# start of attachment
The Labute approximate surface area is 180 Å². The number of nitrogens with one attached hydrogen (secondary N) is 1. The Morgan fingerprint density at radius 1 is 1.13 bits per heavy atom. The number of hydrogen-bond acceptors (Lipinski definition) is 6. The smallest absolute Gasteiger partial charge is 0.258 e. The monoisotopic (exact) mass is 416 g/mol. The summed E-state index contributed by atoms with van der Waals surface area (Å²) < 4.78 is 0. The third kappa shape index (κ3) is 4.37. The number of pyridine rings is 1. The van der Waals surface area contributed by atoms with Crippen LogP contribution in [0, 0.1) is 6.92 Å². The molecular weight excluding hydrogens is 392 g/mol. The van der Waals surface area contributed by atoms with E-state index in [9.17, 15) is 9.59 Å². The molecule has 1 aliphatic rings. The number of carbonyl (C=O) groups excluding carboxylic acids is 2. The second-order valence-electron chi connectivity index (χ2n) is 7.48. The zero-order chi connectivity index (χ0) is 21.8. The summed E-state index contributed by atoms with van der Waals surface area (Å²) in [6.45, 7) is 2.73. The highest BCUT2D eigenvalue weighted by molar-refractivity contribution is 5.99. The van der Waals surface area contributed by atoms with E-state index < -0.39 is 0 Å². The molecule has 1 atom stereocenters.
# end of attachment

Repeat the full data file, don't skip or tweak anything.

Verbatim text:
The Labute approximate surface area is 180 Å². The number of nitrogens with one attached hydrogen (secondary N) is 1. The Morgan fingerprint density at radius 1 is 1.13 bits per heavy atom. The number of hydrogen-bond acceptors (Lipinski definition) is 6. The smallest absolute Gasteiger partial charge is 0.258 e. The monoisotopic (exact) mass is 416 g/mol. The summed E-state index contributed by atoms with van der Waals surface area (Å²) < 4.78 is 0. The third kappa shape index (κ3) is 4.37. The number of pyridine rings is 1. The van der Waals surface area contributed by atoms with Crippen LogP contribution in [0, 0.1) is 6.92 Å². The molecular weight excluding hydrogens is 392 g/mol. The van der Waals surface area contributed by atoms with E-state index in [9.17, 15) is 9.59 Å². The molecule has 1 aliphatic rings. The number of carbonyl (C=O) groups excluding carboxylic acids is 2. The second-order valence-electron chi connectivity index (χ2n) is 7.48. The zero-order chi connectivity index (χ0) is 21.8. The summed E-state index contributed by atoms with van der Waals surface area (Å²) in [6.45, 7) is 2.73. The highest BCUT2D eigenvalue weighted by molar-refractivity contribution is 5.99. The van der Waals surface area contributed by atoms with E-state index < -0.39 is 0 Å². The molecule has 1 atom stereocenters.